Temporomandibular disorders (TMDs) can certainly put a damper on your enjoyment of food. Not only can they cause pain when chewing, but for some people, swallowing is also painful. But why does this happen, and what can you do to stop it?
Your jaw joint, or temporomandibular joint (TMJ), is not an isolated mechanism. The bones and muscles involved with this powerful and specialized joint are part of an integrated system that includes your head, face, neck, and back. As a result, anything that affects those parts will also affect your TMJ. Swallowing is one of the many ways the muscles in your TMJ are utilized every day – and it’s also one of the triggers for TMJ pain in many people.
Swallowing Isn’t Simple
When you swallow, muscles in your jaw, tongue, face, and neck are utilized to properly get food and liquids safely down your throat. Swallowing is a complicated process that involves not only these muscles, but nerves as well. If there is any abnormality in the multi-step process of chewing and swallowing, it may affect your TMJ, resulting in pain and irritation each time you do it.
Because so many muscles in the face and around the mouth and ears are used in the process of chewing and swallowing food, just one problem can set off a chain reaction. Inflammation of the TMJ or an imbalance in the muscles are common reasons people feel the pain when they swallow. You may also hear clicking or popping sounds.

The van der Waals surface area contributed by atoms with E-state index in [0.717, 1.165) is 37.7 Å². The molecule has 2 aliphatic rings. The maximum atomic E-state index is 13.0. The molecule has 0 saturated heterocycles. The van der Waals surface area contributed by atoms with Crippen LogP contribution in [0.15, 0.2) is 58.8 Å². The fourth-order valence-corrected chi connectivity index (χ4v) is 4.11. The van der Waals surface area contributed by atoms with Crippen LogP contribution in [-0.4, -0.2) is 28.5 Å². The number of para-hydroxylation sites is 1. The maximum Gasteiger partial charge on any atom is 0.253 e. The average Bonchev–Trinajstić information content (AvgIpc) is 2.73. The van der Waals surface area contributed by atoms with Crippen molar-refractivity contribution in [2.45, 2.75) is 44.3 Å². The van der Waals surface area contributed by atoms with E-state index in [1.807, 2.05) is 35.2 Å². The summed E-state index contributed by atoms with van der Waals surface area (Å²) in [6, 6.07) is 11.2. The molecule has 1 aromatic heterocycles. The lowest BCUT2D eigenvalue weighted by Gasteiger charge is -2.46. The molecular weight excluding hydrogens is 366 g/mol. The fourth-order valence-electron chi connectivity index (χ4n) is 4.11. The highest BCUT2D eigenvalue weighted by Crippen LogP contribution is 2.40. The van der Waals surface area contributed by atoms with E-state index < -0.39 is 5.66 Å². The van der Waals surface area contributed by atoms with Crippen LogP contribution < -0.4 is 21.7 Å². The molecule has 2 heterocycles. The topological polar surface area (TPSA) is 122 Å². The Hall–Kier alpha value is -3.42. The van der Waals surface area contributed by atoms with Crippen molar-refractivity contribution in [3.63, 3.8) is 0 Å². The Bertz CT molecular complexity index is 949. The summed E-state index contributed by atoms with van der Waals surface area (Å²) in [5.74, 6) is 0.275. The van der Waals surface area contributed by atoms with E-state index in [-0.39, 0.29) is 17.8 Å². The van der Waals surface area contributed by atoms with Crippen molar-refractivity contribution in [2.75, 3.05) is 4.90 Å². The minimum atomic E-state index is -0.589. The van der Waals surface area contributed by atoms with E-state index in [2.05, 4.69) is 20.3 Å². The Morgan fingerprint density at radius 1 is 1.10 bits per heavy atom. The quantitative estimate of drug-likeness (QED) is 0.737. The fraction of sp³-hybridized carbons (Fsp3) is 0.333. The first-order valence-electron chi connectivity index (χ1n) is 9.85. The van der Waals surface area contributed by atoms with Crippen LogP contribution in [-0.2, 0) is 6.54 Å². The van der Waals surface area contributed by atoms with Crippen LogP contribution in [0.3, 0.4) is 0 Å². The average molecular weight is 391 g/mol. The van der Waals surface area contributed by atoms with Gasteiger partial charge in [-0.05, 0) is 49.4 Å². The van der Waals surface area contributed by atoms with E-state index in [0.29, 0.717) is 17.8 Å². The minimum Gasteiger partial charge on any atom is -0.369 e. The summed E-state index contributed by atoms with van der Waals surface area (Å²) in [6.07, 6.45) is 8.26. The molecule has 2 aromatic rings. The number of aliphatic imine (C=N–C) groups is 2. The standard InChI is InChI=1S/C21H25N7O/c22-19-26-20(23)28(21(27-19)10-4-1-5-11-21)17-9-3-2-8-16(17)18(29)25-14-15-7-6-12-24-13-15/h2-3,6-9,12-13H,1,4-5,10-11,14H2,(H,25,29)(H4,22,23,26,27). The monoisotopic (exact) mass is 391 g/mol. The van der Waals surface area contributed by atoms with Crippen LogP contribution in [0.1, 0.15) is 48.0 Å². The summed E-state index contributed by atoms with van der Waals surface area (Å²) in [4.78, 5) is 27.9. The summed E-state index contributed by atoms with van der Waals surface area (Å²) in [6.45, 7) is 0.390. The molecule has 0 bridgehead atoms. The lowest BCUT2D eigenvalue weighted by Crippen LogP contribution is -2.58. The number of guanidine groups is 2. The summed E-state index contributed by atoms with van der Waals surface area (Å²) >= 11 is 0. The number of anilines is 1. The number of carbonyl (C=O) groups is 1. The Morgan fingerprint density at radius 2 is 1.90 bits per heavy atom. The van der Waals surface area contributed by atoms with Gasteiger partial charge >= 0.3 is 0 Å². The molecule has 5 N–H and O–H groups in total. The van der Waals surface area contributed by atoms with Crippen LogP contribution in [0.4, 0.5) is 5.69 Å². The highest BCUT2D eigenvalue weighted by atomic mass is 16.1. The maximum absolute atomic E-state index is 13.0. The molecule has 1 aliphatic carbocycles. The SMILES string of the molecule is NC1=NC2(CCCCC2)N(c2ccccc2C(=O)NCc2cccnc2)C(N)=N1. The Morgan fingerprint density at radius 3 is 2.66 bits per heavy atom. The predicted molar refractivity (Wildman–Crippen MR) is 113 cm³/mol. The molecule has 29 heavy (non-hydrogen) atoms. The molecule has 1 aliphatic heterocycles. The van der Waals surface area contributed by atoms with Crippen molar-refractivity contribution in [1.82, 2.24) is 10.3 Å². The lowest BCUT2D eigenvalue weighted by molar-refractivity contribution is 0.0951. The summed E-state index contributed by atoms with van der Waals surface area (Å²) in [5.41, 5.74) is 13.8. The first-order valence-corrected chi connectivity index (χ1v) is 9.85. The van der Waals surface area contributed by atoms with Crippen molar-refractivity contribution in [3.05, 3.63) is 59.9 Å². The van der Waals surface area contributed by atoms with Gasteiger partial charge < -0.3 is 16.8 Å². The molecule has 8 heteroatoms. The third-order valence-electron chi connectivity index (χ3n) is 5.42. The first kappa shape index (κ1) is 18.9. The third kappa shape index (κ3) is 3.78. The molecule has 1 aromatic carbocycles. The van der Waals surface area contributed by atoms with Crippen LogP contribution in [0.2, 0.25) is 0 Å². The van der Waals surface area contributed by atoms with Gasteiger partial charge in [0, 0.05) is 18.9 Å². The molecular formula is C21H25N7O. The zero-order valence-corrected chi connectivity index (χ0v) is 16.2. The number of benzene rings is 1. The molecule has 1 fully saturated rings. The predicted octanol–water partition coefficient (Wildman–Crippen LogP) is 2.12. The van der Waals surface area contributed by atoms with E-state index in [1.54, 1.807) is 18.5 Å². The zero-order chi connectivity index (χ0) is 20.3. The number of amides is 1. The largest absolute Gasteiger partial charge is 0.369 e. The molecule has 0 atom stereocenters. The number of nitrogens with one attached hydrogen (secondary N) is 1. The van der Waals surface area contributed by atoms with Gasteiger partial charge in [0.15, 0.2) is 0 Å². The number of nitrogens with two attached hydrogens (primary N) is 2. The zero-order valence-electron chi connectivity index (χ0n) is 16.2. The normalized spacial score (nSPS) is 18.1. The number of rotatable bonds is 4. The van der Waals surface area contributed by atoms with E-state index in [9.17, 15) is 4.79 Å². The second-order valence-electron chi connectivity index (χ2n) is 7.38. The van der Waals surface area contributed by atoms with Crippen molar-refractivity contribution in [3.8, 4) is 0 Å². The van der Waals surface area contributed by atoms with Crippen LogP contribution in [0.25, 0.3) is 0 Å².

The Effects of Painful Swallowing
If you’re experiencing ear or jaw pain when you swallow as a result of a TMJ problem, this can lead to other issues as well.
First, any pain during chewing could be unconsciously causing you to chew less. Chewing is the first step in your digestive process, designed to help break down food and transport it easily down the esophagus. If you don’t chew your food enough, you could strain your muscles even more as they work harder to handle large chunks of food. Many wellness and nutrition experts will advise you to chew food carefully and thoroughly to help your body absorb the most nutrients. And, as professionals who treat TMJ, we will tell you that unchewed food is hard on your TMJs.
Finally, choking is a concern when you don’t properly chew your food. If you’re not chewing your food well because of TMJ pain, start with a TMJ-friendly diet to help avoid this problem. Follow up with a call to MedCenter TMJ so we can help you find an effective solution for your jaw pain and get you back to feeling like yourself again.